Women undergoing fertility treatments may be at an increased risk of a dangerous pregnancy condition called peripartum cardiomyopathy.
But the heightened risk is not likely to be related to the treatments themselves. Rather, researchers say, factors that contribute to infertility may also make this type of heart failure more common.
In new research presented Saturday (May 25) at the Heart Failure 2019 conference in Athens, Greece, German researchers reported that women undergoing fertility treatments had a risk of peripartum cardiomyopathy five times that of women who got pregnant without fertility treatment. However, infertility did not seem to affect the patients' recovery from peripartum cardiomyopathy, according to their research, which has yet to be published in a peer-reviewed scientific journal. [18 Ways Pregnancy Changes Your Body Forever]
Infertility and cardiomyopathy
Peirpartum cardiomyopathy is a kind of heart failure that occurs during pregnancy or within a few months of birth. The condition affects about 1 in every 1,000 to 4,000 pregnancies resulting in live births, according to a 2016 article in the journal Circulation. Most women recover, but peripartum cardiomyopathy can be fatal. A 2015 study published in the journal Obstetrics & Gynecology found that the condition was responsible for 23% of maternal deaths in California between 2002 and 2005.
"We still argue about knowing what the cause of peripartum cardiomyopathy is," said Dr. Ileana Piña, a cardiologist at the Albert Einstein College of Medicine, who was not involved in the research. There are certain risk factors, Piña told Live Science, including being of African American descent and having more than one pregnancy.
In the new work, medical student Manuel List and colleagues of the Hannover Medical School in Germany collected data on 108 patients with peripartum cardiomyopathy in their clinic. Researchers tested the patients' blood for molecular markers of infertility and then compared these cardiomyopathy patients with 24 pregnant patients without cardiomyopathy. [9 Conditions That Pregnancy May Bring]
Thirty-two percent of the patients with peripartum cardiomyopathy reported trouble conceiving. Thirteen percent required assistance conceiving, with most assistance coming in the form of in vitro fertilization, followed by hormonal treatments.
In the general German population, 20% of those trying to conceive experience infertility issues and 2.6% of babies are conceived with assistance.
The researchers also observed alterations in plasma markers of infertility in the cardiomyopathy patients with infertility.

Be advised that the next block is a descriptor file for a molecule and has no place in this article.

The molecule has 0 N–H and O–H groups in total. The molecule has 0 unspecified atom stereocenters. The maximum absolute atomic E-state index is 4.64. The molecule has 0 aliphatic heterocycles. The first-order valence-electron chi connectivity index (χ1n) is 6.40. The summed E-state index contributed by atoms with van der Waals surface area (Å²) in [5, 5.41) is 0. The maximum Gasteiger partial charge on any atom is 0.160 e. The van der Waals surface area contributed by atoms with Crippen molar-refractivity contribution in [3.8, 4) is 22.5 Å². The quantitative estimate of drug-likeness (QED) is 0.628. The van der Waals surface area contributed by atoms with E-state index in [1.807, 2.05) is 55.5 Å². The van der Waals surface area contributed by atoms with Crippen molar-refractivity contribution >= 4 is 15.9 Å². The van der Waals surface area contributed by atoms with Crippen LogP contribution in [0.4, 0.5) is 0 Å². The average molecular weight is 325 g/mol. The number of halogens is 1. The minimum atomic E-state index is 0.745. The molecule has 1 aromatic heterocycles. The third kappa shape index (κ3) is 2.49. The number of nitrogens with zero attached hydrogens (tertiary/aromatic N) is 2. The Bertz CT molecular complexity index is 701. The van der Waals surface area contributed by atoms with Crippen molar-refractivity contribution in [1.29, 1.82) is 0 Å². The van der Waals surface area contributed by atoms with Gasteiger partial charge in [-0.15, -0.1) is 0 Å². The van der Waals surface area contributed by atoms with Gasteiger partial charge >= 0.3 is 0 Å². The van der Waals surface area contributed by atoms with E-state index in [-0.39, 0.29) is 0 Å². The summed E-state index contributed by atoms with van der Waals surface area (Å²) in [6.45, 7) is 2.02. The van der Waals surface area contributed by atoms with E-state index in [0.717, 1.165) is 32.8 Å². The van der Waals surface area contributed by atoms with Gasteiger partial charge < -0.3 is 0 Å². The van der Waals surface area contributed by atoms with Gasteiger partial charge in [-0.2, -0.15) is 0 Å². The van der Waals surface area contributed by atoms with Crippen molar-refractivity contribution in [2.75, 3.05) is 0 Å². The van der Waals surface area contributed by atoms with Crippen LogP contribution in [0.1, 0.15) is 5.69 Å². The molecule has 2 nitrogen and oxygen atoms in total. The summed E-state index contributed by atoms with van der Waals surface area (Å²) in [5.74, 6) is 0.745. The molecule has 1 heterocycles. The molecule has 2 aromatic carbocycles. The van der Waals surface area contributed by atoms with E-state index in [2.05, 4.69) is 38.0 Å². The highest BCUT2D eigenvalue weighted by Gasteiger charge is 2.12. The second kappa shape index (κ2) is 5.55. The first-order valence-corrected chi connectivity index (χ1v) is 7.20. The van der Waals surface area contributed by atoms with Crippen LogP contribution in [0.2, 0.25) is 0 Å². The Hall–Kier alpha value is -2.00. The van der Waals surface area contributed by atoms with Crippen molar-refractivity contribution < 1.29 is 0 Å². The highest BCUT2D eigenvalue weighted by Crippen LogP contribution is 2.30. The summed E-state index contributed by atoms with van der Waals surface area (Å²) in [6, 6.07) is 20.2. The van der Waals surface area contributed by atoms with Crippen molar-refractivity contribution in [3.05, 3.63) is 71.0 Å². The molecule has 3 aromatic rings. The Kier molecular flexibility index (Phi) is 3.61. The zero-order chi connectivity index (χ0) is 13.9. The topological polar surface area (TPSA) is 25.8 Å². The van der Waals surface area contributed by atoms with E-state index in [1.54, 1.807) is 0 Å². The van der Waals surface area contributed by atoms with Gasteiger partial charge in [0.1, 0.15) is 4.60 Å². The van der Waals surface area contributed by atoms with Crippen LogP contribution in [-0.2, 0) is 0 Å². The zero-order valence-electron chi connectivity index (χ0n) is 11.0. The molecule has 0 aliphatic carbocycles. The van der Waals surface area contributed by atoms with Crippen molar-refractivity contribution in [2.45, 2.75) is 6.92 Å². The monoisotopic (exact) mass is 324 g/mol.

A portion of the apparent link between peripartum cardiomyopathy and infertility could be that women undergoing infertility treatments tend to be older than those who get pregnant without assistance, study co-author Denise Hilfiker-Kleiner, the dean of research in molecular cardiology at Hannover Medical School, said in a statement. Infertility treatments also result in more twin or multiple pregnancies, she said, which carry an increased risk of peripartum cardiomyopathy, also known as PPCM.
"We also think there may be genetic alterations that predispose women to both subfertility and PPCM, but these analyses are ongoing," List said in the statement. "So far, there is no clear evidence that hormonal treatment, which is usually part of fertility therapy, increases the risk of PPCM."
The results suggest that women undergoing fertility treatment should be particularly cognizant of the symptoms of PPCM. These symptoms can mimic pregnancy symptoms, so they are sometimes missed, Piña said. They include swelling in the feet and legs that doesn't go away when the limb is elevated, shortness of breath and fatigue. A doctor looking for the condition will check for fluid in the lungs, according to the American Heart Association.
About a third of patients with peripartum cardiomyopathy recover completely with treatment, Piña said. In about a third of cases, the condition is fatal. The remaining patients survive but never recover full heart function, in which case doctors advise against getting pregnant again, Piña said, as a recurrence of the disease can create more heart damage.
Patients undergoing fertility treatments shouldn't be frightened, Piña said.
"Just be alert, be aware, don't discount symptoms," she said.
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Originally published on Live Science.
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Stephanie Pappas is a contributing writer for Live Science, covering topics ranging from geoscience to archaeology to the human brain and behavior. She was previously a senior writer for Live Science but is now a freelancer based in Denver, Colorado, and regularly contributes to Scientific American and The Monitor, the monthly magazine of the American Psychological Association. Stephanie received a bachelor's degree in psychology from the University of South Carolina and a graduate certificate in science communication from the University of California, Santa Cruz.